I could not imagine me doing this stuff without a physics engine on hand. I remember, not so long ago, the pain of collision detection using the traditonal software methods........lots of maths,vertices,vectors and matrices.......AND valuable TIME.
Now, we can fire a projectile in the air without any need for calculating its trajectory.If some object is in its path, so what........the collision will take care of itself! In my 1st person game, I am free to bump against walls,climb over obstacles,pick up and interact with objects, enable realistically moving machinery.........all with the aid of a GOOD physics engine.However, if the physics engine is NOT all that good, then one will get unrealistic performance and time will be spent trying out all kinds of workarounds to achieve the effect required.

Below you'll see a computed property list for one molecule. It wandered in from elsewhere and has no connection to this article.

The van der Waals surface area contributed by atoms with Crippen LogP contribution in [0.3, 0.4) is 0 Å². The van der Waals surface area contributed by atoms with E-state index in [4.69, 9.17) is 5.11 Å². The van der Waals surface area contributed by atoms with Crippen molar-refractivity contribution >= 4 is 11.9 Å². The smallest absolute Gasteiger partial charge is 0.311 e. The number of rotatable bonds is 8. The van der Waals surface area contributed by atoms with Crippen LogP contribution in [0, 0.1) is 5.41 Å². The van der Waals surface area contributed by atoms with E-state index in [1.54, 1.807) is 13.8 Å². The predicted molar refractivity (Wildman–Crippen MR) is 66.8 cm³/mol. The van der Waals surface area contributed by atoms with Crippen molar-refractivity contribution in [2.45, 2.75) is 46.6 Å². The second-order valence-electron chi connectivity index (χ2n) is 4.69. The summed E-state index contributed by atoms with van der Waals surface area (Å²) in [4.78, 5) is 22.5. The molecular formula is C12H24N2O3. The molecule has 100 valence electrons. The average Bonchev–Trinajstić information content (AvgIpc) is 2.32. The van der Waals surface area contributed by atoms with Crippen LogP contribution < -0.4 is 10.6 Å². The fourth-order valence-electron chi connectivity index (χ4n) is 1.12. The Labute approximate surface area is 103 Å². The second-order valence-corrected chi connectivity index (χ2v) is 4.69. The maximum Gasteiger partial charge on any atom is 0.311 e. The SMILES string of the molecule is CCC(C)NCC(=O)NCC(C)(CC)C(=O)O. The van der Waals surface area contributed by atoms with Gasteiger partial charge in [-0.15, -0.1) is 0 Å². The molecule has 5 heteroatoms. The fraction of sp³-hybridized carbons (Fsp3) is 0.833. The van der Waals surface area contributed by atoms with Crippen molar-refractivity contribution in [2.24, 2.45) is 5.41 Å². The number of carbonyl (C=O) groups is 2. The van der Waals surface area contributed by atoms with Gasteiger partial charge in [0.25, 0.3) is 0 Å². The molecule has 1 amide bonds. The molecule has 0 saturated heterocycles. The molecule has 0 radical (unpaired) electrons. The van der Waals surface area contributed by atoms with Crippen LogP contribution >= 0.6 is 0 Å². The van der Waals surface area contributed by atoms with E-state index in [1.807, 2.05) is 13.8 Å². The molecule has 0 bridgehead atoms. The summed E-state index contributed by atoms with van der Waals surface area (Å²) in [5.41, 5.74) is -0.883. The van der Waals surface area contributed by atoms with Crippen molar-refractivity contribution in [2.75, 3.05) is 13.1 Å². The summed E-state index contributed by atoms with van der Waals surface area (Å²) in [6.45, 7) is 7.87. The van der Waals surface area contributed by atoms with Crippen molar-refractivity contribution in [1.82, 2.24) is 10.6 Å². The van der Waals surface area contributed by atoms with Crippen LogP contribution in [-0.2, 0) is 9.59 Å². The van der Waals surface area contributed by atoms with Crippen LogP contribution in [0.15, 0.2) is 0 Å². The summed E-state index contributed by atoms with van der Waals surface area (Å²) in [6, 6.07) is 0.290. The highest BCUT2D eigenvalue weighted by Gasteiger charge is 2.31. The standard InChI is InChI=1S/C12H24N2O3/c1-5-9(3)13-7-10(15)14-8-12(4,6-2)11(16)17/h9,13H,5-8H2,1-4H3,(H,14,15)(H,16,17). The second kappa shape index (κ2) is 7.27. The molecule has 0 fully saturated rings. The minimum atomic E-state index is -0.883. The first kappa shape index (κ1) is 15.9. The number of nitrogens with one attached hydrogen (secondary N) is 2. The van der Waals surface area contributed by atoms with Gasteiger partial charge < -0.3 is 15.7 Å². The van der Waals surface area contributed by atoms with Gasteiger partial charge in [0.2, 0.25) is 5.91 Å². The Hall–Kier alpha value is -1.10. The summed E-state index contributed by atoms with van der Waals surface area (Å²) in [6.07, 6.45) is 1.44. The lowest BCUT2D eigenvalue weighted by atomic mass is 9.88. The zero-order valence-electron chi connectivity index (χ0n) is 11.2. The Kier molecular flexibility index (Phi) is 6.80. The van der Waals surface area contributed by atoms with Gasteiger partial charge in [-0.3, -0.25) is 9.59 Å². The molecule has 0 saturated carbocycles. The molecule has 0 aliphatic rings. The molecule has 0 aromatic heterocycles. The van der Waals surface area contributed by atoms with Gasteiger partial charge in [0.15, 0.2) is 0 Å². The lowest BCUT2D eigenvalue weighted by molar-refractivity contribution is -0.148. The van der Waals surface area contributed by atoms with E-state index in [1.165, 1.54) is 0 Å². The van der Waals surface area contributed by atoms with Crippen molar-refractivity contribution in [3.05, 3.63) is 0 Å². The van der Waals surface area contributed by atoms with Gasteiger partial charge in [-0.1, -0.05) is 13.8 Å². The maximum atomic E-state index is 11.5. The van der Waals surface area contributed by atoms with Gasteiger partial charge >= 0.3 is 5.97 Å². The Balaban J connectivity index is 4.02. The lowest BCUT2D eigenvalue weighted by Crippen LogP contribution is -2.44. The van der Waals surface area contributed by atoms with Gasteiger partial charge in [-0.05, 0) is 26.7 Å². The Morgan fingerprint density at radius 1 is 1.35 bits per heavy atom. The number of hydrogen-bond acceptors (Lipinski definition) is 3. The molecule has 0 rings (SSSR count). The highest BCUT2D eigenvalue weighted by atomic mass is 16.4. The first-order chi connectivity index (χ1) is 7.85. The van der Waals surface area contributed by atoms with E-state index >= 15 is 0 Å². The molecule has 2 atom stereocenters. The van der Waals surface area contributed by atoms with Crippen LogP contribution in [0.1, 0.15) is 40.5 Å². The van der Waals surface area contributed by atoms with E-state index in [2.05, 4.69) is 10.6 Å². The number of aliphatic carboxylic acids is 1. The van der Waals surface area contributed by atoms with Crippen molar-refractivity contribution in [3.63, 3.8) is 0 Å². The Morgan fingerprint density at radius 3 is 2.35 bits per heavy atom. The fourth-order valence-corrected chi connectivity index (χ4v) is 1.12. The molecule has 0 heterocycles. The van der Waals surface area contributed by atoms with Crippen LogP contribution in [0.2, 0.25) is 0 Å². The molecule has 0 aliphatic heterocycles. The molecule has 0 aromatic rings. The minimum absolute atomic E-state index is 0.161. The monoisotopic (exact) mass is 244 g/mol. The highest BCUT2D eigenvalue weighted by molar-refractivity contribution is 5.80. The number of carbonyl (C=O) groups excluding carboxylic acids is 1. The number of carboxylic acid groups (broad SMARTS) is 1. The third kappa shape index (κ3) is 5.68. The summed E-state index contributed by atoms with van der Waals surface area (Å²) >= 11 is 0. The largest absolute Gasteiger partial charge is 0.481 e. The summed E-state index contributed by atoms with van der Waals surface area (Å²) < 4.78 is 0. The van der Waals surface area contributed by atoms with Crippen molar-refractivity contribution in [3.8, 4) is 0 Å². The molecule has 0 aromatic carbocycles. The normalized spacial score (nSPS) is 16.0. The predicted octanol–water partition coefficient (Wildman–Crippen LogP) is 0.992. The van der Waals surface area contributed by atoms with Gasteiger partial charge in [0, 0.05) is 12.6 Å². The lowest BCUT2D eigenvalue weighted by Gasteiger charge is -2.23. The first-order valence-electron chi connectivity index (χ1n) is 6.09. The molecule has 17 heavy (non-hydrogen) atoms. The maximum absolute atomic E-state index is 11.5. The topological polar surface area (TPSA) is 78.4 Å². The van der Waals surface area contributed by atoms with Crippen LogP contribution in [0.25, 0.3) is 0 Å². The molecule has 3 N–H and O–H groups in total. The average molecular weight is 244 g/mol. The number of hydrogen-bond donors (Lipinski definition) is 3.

An example of collision between two rigidbodies can be seen in the Eureka project, where the spring balance hook has to catch and hold onto the handle of the block "bodies". In the case of 3D Rad, if you plan the distribution of your spherical collision bodies and mass bodies correctly, then everything should go according to plan.